What’s worse is that the PPP had no qualms in exploiting Taseer’s death by calling it a political murder and claiming it highlighted the failure, if not complicity, of the provincial government. It was not. But if it were, it was surely one in which the cowardly abandonment of a comrade did not help. Interior minister Rehman Malik alleged the assassination was part of a ploy to stoke “sectarian differences.” Trying to prove his credentials, he had earlier claimed that he, too, would shoot any blasphemer. And President Asif Ali Zardari informed his MPs that the party would investigate to determine whether the assassination was a conspiracy against the government under the smokescreen of religion. Despite Mumtaz Qadri having confessed to Taseer’s murder, the PPP appears unwilling to accept the religious connotations of this crime. Qadri has said he acted alone.

There are important questions that need to be answered. How was a man with identified extremist beliefs included in the governor’s security detail? Why did other members of the detail do nothing when even basic bodyguard training drills the concept of jumping in front of your charge to protect them? The fact remains that the assassin’s primary motivation was to kill the person he felt had committed blasphemy. Egged on by the media, which wasted no opportunity to trumpet Taseer’s alleged blasphemy, and supported by the extremist rhetoric spewed at mosques in every Pakistani neighborhood, Qadri did what was expected of him. It is true that religiosity by itself rarely leads to terrorism, but there’s no denying it is a major factor. Few have the courage to openly question this rising tide of religious extremism. Taseer was one of them and he paid the price for it.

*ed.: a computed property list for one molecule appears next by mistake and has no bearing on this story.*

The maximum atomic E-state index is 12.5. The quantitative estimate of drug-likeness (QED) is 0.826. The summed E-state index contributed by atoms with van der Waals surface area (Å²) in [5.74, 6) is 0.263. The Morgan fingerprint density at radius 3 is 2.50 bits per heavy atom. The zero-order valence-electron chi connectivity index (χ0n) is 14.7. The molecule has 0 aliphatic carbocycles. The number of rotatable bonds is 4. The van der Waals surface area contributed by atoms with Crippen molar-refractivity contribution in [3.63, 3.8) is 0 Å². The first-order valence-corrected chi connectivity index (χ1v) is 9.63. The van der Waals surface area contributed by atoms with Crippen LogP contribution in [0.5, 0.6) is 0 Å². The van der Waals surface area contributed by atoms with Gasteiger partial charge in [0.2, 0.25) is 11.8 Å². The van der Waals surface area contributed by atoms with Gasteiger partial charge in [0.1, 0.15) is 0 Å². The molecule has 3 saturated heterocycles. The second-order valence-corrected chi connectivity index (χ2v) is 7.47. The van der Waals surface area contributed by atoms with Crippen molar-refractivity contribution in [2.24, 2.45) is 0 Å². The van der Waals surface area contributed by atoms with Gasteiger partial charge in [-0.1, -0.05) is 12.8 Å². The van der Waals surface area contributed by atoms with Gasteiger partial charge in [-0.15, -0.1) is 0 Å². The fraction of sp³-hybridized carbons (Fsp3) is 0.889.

In disavowing any religious motive for the attack, the PPP, supported by Taseer through imprisonment and exile, has got the message. Yet its short-sighted goal of playing it safe by politicizing the tragedy fails to respond to the wider problem that has finally been stripped bare: the deep-seated poison of fundamentalists who believe it is acceptable, even good, to take someone’s life in the name of religion. A small minority of religious scholars warned against, and condemned, this trend. Tahir Ashrafi, chairman of the Pakistan Ulema Council, said on Jan. 8 that those claiming there can be no debate on the blasphemy laws are misleading the nation. No investigation will reveal the inherent problems in a society that encourages people to glorify coldblooded murder in the name of God. Taseer was killed by an extremist who believed he would be guaranteed heaven once he silenced an allegedly blasphemous voice. To blame anything other than his brave stance against the misuse of the blasphemy laws for his assassination is a disservice to Taseer’s memory, and a disservice to the nation. HUSSAIN is a cardiac surgeon and editor-at-large of Newsweek Pakistan. REFERENCE: Last Man Standing Taseer’s sacrifice is demeaned by his party’s denial. By Syed Mansoor Hussain | From the Jan. 17‚ 2011‚ issue